After returning to Europe from South Africa, Hellinger left the priesthood to become a psychotherapist. He studied with notable psychotherapists from several different schools of therapy. During this time, his influences included various family systems thought leaders in specific therapies such as:

  • Psychoanalytic methods
  • Transactional analysis
  • Primal therapy
  • Psychodrama
  • Family sculpting
  • Transgenerational psychology
  • Neurolinguistics programming
  • Provocative therapy
  • Holding therapy
  • Life scripts
  • Brief therapy

Bert Hellinger's Development Of Family Constellation Therapy

In the 1990s, after 50 years of working with families around the world, Bert Hellinger put all these diverse ideas together in this new type of therapy and healing. Since then, Hellinger has produced an impressive body of work. With 83 books to his credit and after conducting many family constellation seminars, Hellinger has melded these many different influences to come up with a new mix of ideas and a new therapy style called family constellation therapy.

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Family Constellation Therapy In Non-German-Speaking Countries

The information - books and videos mostly - that came directly from Hellinger was produced in his native German language. What may not be obvious to people who don't speak German is that Hellinger had many controversial views. He tends to take a very patriarchal view. He seems to consider homosexuality a disease to be cured. He also directs people in his sessions to go through a ritual of thanking a person who harmed them for the experience. His views are typically anti-Semitic as well.

However, as it is practiced by most therapists, family constellation therapy doesn't need to contain any of these harmful elements. The core truths of family constellations are considered valid by many therapists who think in more modern, inclusive ways.

Family Constellation Therapy Methods

In a typical family constellation therapy session, there is a seeker, a facilitator, and possibly other participants. The seeker is the person who comes to resolve an issue. The facilitator is the therapist, who directs the constellation. The other participants are nonrelated people who might also be seekers in their sessions.

The Seeker's Issue

The seeker has an issue they need to resolve or overcome. The issue can be anything from nail-biting or smoking to relationship issues or depression. They very briefly tell the facilitator what their issue is. They don't explain it in detail or suggests any reasons for why the issue exists and is troubling for them. Then, they sit down and observe.

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Embodying The Family Constellation In A Group

If other people are involved in the session, the facilitator chooses different people to represent specific family members. The facilitator may also choose people to represent a group the seeker belongs to or an ideal they follow.

The facilitator then arranges the participants in a way that might be meaningful for the seeker. Everyone stays still for a time, giving the seeker time to connect with the morphogenic field and determine if the arrangement rings true for them.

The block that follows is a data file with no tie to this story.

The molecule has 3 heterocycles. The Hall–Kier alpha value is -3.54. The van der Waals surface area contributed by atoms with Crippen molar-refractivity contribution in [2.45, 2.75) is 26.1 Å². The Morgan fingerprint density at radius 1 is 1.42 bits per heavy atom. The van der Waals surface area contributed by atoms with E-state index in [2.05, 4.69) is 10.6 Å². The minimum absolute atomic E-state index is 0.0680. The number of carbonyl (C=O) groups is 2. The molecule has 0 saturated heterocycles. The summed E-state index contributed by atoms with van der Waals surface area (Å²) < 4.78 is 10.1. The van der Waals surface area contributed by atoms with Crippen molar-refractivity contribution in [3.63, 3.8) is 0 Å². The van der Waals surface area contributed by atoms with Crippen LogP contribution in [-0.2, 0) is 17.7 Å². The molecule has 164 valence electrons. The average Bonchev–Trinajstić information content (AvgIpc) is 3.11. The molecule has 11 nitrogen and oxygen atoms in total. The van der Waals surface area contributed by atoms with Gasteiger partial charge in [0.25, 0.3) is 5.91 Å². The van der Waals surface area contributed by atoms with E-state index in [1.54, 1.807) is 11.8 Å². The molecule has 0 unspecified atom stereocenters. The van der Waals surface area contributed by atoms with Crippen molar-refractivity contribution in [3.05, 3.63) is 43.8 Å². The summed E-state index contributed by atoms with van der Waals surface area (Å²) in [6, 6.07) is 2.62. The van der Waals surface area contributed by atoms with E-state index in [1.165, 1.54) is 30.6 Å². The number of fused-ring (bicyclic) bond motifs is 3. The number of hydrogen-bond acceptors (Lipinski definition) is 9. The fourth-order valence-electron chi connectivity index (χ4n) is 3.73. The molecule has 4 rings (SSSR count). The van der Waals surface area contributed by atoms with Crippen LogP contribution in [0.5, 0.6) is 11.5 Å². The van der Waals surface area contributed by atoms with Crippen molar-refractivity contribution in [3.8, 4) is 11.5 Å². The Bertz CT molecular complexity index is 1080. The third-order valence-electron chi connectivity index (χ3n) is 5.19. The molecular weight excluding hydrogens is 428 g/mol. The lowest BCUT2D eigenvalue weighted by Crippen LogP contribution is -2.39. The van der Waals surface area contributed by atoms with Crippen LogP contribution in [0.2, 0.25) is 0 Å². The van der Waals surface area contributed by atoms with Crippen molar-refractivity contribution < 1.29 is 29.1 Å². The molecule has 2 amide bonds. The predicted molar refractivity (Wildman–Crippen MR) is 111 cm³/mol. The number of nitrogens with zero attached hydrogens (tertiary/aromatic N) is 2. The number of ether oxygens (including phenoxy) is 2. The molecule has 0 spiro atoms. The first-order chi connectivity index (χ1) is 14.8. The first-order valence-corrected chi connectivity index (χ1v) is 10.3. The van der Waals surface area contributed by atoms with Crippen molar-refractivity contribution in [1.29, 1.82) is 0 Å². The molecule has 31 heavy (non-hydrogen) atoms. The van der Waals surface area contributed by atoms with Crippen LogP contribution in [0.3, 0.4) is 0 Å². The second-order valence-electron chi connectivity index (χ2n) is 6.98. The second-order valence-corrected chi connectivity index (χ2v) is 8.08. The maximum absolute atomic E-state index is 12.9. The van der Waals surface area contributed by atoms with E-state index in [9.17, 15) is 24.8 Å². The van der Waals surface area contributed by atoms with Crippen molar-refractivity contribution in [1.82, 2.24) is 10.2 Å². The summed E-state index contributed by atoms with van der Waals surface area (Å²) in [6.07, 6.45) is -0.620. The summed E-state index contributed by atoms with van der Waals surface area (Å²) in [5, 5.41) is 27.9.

Making Adjustments

The facilitator adjusts the arrangement until the seeker feels that it's 'right.' It takes some time to feel the truth or untruth of the arrangement each time. When the seeker accepts the arrangement, he or she will connect with it on the level of feelings and then, think.

At that point, the facilitator suggests a sentence for each of the participants to say. The seeker takes their place in the family constellation, and each person says their sentence. Again, if the suggestion doesn't ring true for them, the facilitator can try again.

Resolving Emotional Distresses

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After the family constellation exercise is over, the seeker, having learned the source of their current issue, goes back to their life to learn more about that person or part of their past. If that person is still alive, the can connect with them directly on an emotional level to bring healing to the relationship. If the person is deceased or otherwise unavailable, the seeker looks for other ways to learn about what happened in the past so that they can find their resolutions to those lingering ancestral issues.

Family Constellation Therapy Settings

Family constellation therapy typically takes place either in a workshop or individual counseling sessions. Both ways have proven effective, although different methods are needed for each.


In family constellation workshops, people take turns being the seeker and the participants. The procedure is much like the one explained above.

Individual Counseling

In individual counseling, family constellation therapy often takes the form of imaginative solo exercises. The therapist may suggest you imagine a situation in which you connect with an excluded family member or you, if you're the excluded family member, connect with a member of members of the family. In this way, you resolve the source of your problem. The idea is that once this source is healed, your current problem will disappear.

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Whether you're interested in trying individual family constellation therapy or want to handle your issues in another way, you can contact a therapist at BetterHelp.com for online therapy. You don't have to live with dysfunction, distress or distortions. A huge variety of therapies are available, and hundreds of therapists are available to help you where you are when you like. You can put difficult issues behind you and live the life that makes you happy and fulfilled!